The PADOC said in a July 6 email to Perilous Chronicle that the “hunger strike was resolved Friday”, which counters the statements from both outside prisoner advocates and the prisoners themselves that the strike continued until Sunday.
“We look at the 10 day strike as a success,” said striker Alejandro “Capo” Rodriguez-Ortiz in a statement announcing the end of the hunger strike. “Now the world sees what the PADOC was doing.” According to the statement, several of the demands around conditions inside the IMU were addressed by the administration, including greater access to showers and phones, and that some prisoners were being moved off segregation status.
Those held inside the IMU were protesting not only the conditions but what they say is the lack of ability to be able to advocate for themselves. Without a clear policy on how the IMU operates, there is little to no ability to work inside the structure to transition out of the unit. In an email to Perilous, Maria Bivens, the PADOC Press Secretary said that “the ultimate goal of the IMU is to provide a path toward integration into general population for these individuals.” Prisoners, however, say that the lack of a clear policy regarding the use of the IMU makes that goal both misleading and impossible.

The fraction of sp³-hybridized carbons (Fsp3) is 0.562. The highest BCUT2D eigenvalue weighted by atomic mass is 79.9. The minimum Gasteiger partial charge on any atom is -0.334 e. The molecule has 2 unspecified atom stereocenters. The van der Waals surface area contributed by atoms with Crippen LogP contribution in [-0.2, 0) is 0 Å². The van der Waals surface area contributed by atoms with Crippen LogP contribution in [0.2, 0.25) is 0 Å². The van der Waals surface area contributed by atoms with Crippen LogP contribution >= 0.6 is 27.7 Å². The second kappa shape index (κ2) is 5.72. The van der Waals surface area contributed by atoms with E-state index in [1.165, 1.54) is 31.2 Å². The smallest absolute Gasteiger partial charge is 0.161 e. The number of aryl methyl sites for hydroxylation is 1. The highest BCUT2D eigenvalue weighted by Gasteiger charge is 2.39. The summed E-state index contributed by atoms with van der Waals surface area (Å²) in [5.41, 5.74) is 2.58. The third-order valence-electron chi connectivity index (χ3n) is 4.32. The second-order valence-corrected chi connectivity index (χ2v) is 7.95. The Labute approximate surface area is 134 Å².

“We were told by PRC (Program Review Committee) that upon our arrival at Phoenix, we were here to be flown off of the Restricted Release list and that the IMU was meant for that, which was a lie” Bramble said in a June 25 public statement. In a June 29 social media post, the Abolitionist Law Center, a non profit law firm and community based organizing project, stated “Incarcerated community members…were transferred to SCI Phoenix and promised a new program by the PADOC that would provide education and mental health resources – and way back to general population. That was a lie…”
According to statements by both people held inside the IMU and the Abolitionist Law Center provided to Perilous Chronicle, showers were only available 3 times a week and there were no mental health resources or educational programming, and only 5 hours of available recreation per week. “Everything is up in the air. They make up rules on the fly because there is no policy,” Bramble said in regards to the policies inside the unit.